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Ever-prolific MIFF favourite Hirokazu Kore-eda (The Third Murder, also in this year’s program) took out the 2018 Palme d’Or with his latest deeply felt slice of Japanese life, exploring the heartbreak and hidden secrets of a family of small-time thieves.

In true Kore-eda fashion, the writer/director/editor’s 13th feature is both a humanistic portrait and an indictment of a society so willing to cast struggling people aside – as anchored by lived-in turns from his regulars Lily Franky (After the Storm, MIFF 2016; Our Little Sister, MIFF 2015; Like Father, Like Son, MIFF 2013) and Kirin Kiki (I Wish, MIFF 2012; Still Walking, MIFF 2009).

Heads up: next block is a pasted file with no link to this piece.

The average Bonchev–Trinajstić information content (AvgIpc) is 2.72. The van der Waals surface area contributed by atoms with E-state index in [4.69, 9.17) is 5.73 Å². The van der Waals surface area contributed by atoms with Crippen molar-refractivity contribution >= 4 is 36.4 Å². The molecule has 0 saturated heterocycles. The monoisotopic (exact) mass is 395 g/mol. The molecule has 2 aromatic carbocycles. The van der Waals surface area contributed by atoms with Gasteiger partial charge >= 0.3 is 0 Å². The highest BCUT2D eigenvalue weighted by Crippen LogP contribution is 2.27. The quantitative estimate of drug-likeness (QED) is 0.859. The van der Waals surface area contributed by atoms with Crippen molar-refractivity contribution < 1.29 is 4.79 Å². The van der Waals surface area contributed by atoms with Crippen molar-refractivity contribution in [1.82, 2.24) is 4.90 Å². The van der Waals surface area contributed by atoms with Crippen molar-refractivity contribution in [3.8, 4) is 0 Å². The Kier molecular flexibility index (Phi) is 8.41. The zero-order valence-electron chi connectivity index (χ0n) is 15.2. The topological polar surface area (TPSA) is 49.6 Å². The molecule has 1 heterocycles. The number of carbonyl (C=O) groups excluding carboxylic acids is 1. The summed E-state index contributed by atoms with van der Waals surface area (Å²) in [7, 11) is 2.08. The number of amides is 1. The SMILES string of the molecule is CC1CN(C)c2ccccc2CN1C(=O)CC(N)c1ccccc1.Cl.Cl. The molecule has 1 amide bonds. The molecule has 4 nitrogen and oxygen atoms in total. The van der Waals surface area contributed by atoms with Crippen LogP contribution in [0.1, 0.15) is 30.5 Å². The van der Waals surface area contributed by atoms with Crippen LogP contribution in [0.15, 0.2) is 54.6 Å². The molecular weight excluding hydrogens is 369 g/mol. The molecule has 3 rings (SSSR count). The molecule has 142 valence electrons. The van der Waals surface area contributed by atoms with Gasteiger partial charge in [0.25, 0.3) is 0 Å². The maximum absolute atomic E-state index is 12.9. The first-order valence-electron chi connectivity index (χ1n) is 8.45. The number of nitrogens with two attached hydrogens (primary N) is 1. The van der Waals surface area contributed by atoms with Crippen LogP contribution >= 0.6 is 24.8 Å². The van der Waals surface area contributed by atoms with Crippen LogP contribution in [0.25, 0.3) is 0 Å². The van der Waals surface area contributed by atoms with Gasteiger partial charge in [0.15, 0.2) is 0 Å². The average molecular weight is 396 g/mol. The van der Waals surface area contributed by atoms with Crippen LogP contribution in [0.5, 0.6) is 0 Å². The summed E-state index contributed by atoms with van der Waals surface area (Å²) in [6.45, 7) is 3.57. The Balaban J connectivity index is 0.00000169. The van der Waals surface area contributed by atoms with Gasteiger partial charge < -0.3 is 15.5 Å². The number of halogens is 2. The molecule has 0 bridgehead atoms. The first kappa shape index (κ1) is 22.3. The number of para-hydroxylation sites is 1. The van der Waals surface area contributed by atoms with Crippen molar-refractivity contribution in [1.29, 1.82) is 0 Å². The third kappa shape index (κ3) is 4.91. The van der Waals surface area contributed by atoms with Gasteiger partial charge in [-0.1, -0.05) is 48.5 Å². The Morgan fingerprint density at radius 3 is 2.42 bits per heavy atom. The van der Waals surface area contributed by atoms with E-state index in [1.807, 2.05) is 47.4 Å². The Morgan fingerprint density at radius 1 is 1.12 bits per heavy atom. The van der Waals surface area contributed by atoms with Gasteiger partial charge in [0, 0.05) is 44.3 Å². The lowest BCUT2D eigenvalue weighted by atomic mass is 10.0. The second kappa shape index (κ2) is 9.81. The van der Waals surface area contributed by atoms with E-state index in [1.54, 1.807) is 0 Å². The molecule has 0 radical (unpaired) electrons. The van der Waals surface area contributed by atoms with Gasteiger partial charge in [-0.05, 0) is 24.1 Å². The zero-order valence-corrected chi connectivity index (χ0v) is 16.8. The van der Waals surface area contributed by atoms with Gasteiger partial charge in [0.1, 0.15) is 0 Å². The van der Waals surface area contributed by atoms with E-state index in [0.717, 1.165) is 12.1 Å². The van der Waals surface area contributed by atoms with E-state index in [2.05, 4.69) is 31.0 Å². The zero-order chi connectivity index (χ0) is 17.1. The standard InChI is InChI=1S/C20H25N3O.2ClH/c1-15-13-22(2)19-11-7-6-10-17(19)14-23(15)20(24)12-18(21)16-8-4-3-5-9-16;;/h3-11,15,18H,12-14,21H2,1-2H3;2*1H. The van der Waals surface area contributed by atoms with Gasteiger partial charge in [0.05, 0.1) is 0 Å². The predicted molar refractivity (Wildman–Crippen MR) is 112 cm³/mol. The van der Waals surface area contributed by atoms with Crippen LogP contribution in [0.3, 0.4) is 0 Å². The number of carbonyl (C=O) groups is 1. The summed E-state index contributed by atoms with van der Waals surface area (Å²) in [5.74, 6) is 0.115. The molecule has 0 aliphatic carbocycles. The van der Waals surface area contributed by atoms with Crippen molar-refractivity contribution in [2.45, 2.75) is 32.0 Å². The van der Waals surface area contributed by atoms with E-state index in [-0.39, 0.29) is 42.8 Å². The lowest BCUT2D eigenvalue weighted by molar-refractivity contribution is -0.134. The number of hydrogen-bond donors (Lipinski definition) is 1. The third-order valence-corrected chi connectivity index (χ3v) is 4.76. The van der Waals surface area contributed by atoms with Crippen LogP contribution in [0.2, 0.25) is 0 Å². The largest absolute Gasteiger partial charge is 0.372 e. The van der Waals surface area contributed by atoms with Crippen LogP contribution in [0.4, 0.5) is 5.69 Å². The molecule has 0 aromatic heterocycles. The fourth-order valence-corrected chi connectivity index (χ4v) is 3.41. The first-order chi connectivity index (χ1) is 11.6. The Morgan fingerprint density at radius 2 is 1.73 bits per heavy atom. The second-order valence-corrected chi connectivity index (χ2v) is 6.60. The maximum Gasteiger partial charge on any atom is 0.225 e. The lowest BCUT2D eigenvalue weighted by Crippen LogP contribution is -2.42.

For the Shibatas, every day brings new troubles, particularly of the monetary kind. Father Osamu and pre-teen son Shota shoplift what they can, but one light-fingered session sees them bring home something different: abandoned, abused five-year-old Juri, whose presence sparks joy as well as life-changing revelations.

"Among the very best of the writer/director’s delicate, deceptive and profoundly moving dramas about the forces that hold a family together (or don’t)." – IndieWire